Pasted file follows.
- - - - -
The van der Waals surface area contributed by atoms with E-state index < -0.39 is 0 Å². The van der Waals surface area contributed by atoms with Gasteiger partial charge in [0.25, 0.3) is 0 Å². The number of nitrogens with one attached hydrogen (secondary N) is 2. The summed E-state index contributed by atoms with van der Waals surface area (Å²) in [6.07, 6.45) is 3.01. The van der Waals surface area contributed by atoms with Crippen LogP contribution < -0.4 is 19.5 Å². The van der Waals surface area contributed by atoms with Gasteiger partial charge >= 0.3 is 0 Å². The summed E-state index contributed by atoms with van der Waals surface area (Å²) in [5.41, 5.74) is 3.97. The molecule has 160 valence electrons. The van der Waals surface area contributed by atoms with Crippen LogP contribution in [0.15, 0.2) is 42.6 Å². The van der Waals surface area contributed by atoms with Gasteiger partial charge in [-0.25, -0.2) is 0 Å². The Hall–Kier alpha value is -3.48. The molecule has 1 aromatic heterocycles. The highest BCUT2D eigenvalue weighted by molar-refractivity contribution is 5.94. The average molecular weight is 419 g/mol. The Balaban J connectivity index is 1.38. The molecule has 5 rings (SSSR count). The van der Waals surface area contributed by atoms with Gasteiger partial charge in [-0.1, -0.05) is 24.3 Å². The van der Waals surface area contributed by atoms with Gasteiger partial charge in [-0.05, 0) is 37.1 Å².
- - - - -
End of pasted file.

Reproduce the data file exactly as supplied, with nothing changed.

The van der Waals surface area contributed by atoms with E-state index < -0.39 is 0 Å². The van der Waals surface area contributed by atoms with Gasteiger partial charge in [0.25, 0.3) is 0 Å². The number of nitrogens with one attached hydrogen (secondary N) is 2. The summed E-state index contributed by atoms with van der Waals surface area (Å²) in [6.07, 6.45) is 3.01. The van der Waals surface area contributed by atoms with Crippen LogP contribution < -0.4 is 19.5 Å². The van der Waals surface area contributed by atoms with Gasteiger partial charge >= 0.3 is 0 Å². The summed E-state index contributed by atoms with van der Waals surface area (Å²) in [5.41, 5.74) is 3.97. The molecule has 160 valence electrons. The van der Waals surface area contributed by atoms with Crippen LogP contribution in [0.15, 0.2) is 42.6 Å². The van der Waals surface area contributed by atoms with Gasteiger partial charge in [-0.25, -0.2) is 0 Å². The Hall–Kier alpha value is -3.48. The molecule has 1 aromatic heterocycles. The highest BCUT2D eigenvalue weighted by molar-refractivity contribution is 5.94. The average molecular weight is 419 g/mol. The Balaban J connectivity index is 1.38. The molecule has 5 rings (SSSR count). The van der Waals surface area contributed by atoms with Gasteiger partial charge in [-0.1, -0.05) is 24.3 Å². The van der Waals surface area contributed by atoms with Gasteiger partial charge in [-0.05, 0) is 37.1 Å².